Alan Lui discusses the use of visual metaphors from older media in web design and argues that such metaphors “naturalize the limitations of the new medium by disguising them within those of older media” (Reader, page 228).
I think that the key to success with the creation of a new piece of technology is to make it as intuitive and easy to comprehend/learn as possible. That is, the key to mass-market success. There are plenty of examples of games and devices that are complicated to learn, but rewarding once you get the hang of them. I would argue that learning to type on a QWERTY keyboard is one of these things– it’s so counter-intuitive since the letters are in a seemingly random order. It was basically a mistake that we got stuck with such an inefficient letter-layout, but despite many attempts to invent new keyboards, the fact is that “no one wants to take the time and trouble to learn a new keyboard, especially if it isn’t convincingly superior to the old” (Darryl Rehr, 1996).
It seems though that Web 2.0 pioneers are in such steep competition that they are forced to make sure that their products/websites/devices are easy to use, due to the abundance of new technologies being invented all the time. And as I stated at the beginning, one of the best ways to engage your consumer is to make something accessible and useable. Indeed, with the permeation of technology into our everyday lives, people just want to be getting on with being busy and creating things, whilst having “almost perfect tools and services at their disposal” (Lialina, 2009).
People are comfortable consuming what is familiar to them, and there is also a kitch charm to having something technological be reminiscent of old media forms.
A good example for me would be the use of ‘notes’ and ‘sticky notes’ on Apple products as widgets and apps.
Macbooks come with notes on the dashboard, an alternate screen on which you can have other handy things like calculators and converters. Here’s my dashboard for you to see:
Something I notice about these notes as well is that they come with a very hand-writing-esque font, which I interpret as being yet another way in which new media cloaks and naturalises its features by “disguising them within those of older media” (Lui, 2004)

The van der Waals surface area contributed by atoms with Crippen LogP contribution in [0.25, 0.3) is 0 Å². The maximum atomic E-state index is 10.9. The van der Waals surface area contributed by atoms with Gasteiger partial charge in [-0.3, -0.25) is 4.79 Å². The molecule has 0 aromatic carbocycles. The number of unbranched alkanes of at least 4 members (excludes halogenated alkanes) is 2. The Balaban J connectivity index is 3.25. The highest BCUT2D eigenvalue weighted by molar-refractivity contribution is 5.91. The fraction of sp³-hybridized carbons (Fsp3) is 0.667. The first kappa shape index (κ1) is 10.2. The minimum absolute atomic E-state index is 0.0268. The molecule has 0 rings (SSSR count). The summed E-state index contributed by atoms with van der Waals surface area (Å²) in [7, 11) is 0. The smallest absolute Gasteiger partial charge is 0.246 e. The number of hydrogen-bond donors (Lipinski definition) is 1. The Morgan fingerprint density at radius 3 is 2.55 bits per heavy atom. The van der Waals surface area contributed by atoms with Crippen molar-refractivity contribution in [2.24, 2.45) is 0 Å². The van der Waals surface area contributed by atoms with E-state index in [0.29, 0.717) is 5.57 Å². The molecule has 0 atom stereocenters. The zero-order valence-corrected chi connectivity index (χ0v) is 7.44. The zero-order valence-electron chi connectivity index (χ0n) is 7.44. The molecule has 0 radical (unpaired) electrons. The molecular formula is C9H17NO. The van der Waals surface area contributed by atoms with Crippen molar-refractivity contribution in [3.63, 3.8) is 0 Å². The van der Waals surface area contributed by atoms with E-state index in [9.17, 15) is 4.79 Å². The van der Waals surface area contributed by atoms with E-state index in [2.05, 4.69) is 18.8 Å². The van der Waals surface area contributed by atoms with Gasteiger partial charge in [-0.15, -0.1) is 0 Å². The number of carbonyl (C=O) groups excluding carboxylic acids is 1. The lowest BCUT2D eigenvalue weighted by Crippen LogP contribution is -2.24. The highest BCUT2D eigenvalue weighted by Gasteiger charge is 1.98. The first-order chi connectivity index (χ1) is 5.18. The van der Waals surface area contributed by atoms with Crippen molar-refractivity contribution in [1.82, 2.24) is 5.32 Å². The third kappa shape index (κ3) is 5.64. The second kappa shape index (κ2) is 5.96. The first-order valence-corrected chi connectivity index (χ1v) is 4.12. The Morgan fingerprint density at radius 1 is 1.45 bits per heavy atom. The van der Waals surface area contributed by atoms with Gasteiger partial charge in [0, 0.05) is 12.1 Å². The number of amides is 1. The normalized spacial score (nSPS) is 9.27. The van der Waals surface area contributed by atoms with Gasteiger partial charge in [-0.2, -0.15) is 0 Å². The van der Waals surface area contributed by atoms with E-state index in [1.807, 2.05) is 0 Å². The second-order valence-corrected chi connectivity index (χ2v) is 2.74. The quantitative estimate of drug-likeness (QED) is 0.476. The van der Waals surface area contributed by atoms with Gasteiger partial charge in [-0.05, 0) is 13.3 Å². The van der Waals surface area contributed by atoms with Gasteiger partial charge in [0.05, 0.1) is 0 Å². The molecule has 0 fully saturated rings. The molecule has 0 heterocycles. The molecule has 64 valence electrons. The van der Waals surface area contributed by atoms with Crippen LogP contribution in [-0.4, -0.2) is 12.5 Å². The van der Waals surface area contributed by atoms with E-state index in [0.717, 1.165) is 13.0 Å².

In addition to this, the iPhone has plenty of variations on the classic ‘sticky note’ idea, making use of the familiar convention of a brightly coloured square of paper on which you can write to-dos, lists, and anything else that you fancy.
Apps such as this one: http://itunes.apple.com/us/app/sticky-notes-pro-alarms-bump/id317468456?mt=8 make use of the classic notes idea but enhance it with features such as alarms and bump notifications, which make use of the fact that it is indeed a virtual note on a highly capable iPhone, and not just a piece of paper.
I think the entire touch screen of the iPhone/iPad model is incredibly intuitive, and this is one of the things that has contributed to its success. There is talk that the next generation of phones may involve ‘e-ink’ technology, and be flexible like paper:
While it is an interesting design, I don’t find it very natural to have to memorise a sequence of bend motions… I think that most people would take the touch-and-go nature of the iPhone any day!
Lui, A., ‘Information is Style’ in Laws of Cool: Knowledge, Work and the Culture of Information, University of Chicago Press, Chicago, pp. 195-230, 2004.
Rehr, D. (1996). Why The QWERTY Was Invented. Retrieved June 2, 2011, from The QWERTY Connection: http://home.earthlink.net/~dcrehr/whyqwert.html
Lialina, O. “Vernaculr Wed 2” in Olia Lialina and Dragan Espenschied (eds) Digital Folklore Reader, Stuttgart: Merz Akademie, 2009, pp.58-69